How to Fight a Workers’ Comp Claim

Workers’ compensation insurance is designed to financially protect both you and your employees in case an accident or injury occurs on the job. It’s not just a good idea to have workers’ comp, it’s mandatory in all states but Texas. 

Because workers’ comp is considered “no-fault,” meaning employees do not have to prove that the employer was to blame for their injury, the majority of claims are approved. As long as the employee files their claim on time, has witnesses to their accident, and has sought medical attention for a fairly serious injury, the employee will receive their benefits. But there may come a time when an employee files a claim that doesn’t feel right to you. In that case, you do have options and can choose to fight the claim. Here’s what you should do.

1. File the Claim

afircan american hands with one hand on a table and the other holding a gray pen signing the paper on a table.
Even if you know a workers’ comp claim is illegitimate, you should always file the claim if an employee comes to you with one.

Even if you know a workers’ comp claim is illegitimate, you should always file the claim if an employee comes to you with one. Gather all the information and report it promptly, keeping in mind that you can be penalized for not reporting a work-related injury. You are paying your premiums to your insurance company so that they will deal with these matters, and it is the insurance claim adjuster’s job to determine whether a claim should be accepted or denied. If you are thorough in your report and work closely with the adjuster, there is a good chance that an illegitimate claim will be denied. 

2. Know Your State’s Procedure

While workers’ comp is required in almost every state, each state has its own procedures for dealing with claims, as well as for disputing claims. Speak to your insurance carrier to find out what you need to know about the process in your area.

3. Work with Your Claims Adjuster to Contest the Claim

Once a workers’ comp claim is reported to your insurance company, they will assign an adjuster who will contact you and the employee, and review medical records. The adjuster will ultimately decide whether to deny the claim, but at this point you will know more about the claim than the adjuster. If you have knowledge that the employee lied, or was injured off the job, take this time to gather all the information you have and speak to witnesses to the event. Write down specifics like dates and keep records in case you are asked to produce them. 2 women standing at a table with one woman pointing at a paper with a pen and then other facing towards then woman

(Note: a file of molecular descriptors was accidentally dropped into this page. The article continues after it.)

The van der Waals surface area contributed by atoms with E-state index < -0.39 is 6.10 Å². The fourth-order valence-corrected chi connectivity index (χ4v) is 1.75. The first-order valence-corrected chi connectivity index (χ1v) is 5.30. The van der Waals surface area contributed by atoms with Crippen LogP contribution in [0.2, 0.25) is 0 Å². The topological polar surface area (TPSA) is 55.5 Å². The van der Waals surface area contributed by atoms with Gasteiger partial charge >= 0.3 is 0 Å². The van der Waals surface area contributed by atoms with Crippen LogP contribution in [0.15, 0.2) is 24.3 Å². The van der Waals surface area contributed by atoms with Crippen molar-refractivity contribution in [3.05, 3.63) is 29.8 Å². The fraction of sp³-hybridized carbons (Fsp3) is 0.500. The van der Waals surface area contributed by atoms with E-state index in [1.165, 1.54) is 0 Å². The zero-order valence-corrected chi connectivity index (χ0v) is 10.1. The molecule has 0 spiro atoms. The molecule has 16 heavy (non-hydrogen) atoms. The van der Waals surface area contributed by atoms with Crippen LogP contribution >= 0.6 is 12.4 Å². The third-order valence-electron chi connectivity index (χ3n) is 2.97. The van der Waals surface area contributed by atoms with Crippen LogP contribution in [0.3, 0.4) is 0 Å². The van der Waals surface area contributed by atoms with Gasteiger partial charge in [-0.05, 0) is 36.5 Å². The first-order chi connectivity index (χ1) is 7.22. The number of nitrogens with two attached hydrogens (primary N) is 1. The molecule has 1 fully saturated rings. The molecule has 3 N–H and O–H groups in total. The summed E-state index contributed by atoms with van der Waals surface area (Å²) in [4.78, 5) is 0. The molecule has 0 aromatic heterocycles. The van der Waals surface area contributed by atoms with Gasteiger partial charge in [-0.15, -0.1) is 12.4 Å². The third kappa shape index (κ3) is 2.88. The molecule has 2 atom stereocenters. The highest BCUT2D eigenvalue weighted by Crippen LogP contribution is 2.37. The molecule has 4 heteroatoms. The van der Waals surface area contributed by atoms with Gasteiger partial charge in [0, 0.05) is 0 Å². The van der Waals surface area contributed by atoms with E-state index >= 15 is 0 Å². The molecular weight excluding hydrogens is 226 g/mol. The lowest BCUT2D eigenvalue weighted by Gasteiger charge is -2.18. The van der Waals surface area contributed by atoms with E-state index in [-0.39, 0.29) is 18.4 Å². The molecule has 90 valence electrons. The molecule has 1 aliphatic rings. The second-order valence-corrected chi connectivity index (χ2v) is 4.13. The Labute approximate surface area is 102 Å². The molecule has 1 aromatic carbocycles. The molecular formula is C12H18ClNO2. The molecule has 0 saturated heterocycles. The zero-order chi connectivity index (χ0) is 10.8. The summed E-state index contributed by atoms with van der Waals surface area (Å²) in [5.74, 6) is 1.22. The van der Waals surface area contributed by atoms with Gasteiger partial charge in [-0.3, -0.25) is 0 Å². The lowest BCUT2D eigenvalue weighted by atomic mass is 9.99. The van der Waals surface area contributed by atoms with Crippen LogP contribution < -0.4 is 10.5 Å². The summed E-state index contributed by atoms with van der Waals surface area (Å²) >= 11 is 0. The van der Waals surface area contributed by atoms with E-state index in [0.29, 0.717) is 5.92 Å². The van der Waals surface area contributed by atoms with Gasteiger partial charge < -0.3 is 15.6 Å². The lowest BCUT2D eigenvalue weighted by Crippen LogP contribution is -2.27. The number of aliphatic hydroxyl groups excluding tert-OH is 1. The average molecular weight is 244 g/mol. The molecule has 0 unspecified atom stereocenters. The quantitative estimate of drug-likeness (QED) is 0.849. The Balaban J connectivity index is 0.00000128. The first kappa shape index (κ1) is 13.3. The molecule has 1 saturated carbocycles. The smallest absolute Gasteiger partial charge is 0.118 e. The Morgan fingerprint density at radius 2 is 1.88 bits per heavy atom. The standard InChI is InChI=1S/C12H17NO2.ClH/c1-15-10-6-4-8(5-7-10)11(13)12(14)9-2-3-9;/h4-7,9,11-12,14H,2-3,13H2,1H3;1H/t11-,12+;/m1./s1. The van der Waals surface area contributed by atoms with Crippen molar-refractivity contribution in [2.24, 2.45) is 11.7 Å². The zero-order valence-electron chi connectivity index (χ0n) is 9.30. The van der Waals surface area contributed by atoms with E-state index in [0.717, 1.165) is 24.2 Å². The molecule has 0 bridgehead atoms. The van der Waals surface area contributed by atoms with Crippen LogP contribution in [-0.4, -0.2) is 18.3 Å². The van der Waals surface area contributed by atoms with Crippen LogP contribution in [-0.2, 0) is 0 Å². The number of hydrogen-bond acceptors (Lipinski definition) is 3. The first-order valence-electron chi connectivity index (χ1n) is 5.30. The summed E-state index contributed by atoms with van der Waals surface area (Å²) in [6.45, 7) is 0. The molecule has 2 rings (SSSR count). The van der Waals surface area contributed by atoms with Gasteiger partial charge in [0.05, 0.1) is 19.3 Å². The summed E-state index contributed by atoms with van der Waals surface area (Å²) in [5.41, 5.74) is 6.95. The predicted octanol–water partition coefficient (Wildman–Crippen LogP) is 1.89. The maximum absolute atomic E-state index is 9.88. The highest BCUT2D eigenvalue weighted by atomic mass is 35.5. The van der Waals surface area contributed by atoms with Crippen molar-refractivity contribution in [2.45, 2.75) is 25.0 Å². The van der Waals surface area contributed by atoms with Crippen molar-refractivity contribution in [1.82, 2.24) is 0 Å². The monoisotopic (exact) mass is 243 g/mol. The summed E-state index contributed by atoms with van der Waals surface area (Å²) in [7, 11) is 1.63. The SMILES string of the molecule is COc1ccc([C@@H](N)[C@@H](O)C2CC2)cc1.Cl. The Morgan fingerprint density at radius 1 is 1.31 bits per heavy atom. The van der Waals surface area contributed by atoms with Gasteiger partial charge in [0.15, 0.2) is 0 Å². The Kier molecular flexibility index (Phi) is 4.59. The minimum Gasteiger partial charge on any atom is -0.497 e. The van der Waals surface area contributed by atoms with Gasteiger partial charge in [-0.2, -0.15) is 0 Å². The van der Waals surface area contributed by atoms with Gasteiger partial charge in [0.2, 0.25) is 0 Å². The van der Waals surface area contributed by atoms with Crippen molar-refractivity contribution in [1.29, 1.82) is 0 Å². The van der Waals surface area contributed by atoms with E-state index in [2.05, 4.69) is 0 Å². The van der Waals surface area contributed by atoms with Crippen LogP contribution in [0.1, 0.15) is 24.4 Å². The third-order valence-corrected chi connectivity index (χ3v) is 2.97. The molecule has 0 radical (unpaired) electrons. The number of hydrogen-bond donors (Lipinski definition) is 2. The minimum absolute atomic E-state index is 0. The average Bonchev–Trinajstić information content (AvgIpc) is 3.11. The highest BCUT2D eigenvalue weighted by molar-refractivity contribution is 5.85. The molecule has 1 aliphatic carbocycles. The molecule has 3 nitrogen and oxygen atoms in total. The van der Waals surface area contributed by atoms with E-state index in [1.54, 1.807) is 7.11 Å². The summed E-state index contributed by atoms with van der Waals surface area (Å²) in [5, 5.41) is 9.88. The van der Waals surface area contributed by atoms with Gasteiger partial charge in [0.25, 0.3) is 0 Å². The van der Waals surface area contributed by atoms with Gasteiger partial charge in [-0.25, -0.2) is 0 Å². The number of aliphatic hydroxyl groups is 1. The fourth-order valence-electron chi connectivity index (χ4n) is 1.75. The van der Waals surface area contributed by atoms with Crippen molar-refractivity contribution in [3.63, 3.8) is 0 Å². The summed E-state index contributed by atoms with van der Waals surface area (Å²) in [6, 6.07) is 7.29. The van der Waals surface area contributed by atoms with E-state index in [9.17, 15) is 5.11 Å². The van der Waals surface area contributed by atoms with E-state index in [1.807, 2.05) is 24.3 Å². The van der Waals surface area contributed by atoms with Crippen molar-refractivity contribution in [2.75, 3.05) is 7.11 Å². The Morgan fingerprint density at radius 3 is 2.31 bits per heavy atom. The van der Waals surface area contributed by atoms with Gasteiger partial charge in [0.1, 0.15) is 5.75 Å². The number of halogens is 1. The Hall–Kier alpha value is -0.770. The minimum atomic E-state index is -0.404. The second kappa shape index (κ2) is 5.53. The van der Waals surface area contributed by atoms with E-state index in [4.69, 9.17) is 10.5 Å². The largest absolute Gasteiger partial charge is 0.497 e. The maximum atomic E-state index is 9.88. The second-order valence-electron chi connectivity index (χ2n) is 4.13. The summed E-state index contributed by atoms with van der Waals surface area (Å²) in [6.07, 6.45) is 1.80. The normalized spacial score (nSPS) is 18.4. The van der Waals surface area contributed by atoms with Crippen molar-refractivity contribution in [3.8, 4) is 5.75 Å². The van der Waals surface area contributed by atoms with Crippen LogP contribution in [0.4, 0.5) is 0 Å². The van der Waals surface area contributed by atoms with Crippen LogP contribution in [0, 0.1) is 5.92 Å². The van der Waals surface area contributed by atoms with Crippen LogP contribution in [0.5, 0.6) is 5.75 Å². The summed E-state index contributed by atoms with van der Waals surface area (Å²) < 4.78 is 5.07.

Most importantly, tell the adjuster right away that you think the claim is questionable. Making clear in your initial report that you think there are grounds to deny the claim does two things. First, it lets the adjuster know that they may have to file an extension – workers’ comp claims need to be completed in a set amount of time, and disputing a claim may require more time to investigate. Second, marking your claim as questionable from the beginning actually gives you more of an adjuster’s attention. They will take extra time to speak with you, review medical records and look for red flags such as: 

  • A new employee who has immediately filed a claim
  • An employee who has immediately hired an attorney after being injured
  • Claims from employees who may be “disgruntled,” such as those who have recently been fired
  • Employees with poor attendance, poor work records, or financial problems
  • Injuries with no witnesses, or that occurred in an area where the employee doesn’t usually work
  • Injuries that occur late on a Friday or when returning to work on Monday

Finding one of these red flags doesn’t necessarily mean anything, but if an adjuster notices that more than one exists, they will dig further to find out if the claim is fraudulent. 

4. Dispute the Claim

inside of an empty court room
If you decide to dispute the claim, you might have to go in front of a judicial panel.

Even if the adjuster does not deny the claim, you still have the option to dispute the claim. In some states, like Texas, you will have to fill out a form or attend a hearing. In other states, like New York or Tennessee, you might have to go before a judicial panel or speak with a workers’ compensation arbitrator assigned by the state. But no matter what state you are in, you will most likely have to defend your position orally, in writing, or both, and will need to back up your case with the records you kept at the beginning of the claim.

Workers’ comp is about more than just protecting your business from lawsuits, it is also about protecting your valued employees from suffering more than they need to after a work-related injury. Nobody would want to deny a legitimate claim, but if you find yourself faced with one of the rare cases of an illegitimate claim, you should know that you have rights, too. And remember, if you have any questions about workers’ comp or any other type of commercial insurance, EZ.Insure is here to help. We will connect you with a knowledgeable agent who will listen to all your concerns and will never hound you with unwanted calls. To get started simply enter your zip code in the bar above, or speak to an agent by calling 888-350-1890.

About The Author: Cassandra Love

With over a decade of helpful content experience Cassandra has dedicated her career to making sure people have access to relevant, easy to understand, and valuable information. After realizing a huge knowledge gap Cassandra spent years researching and working with health insurance companies to create accessible guides and articles to walk anyone through every aspect of the insurance process.
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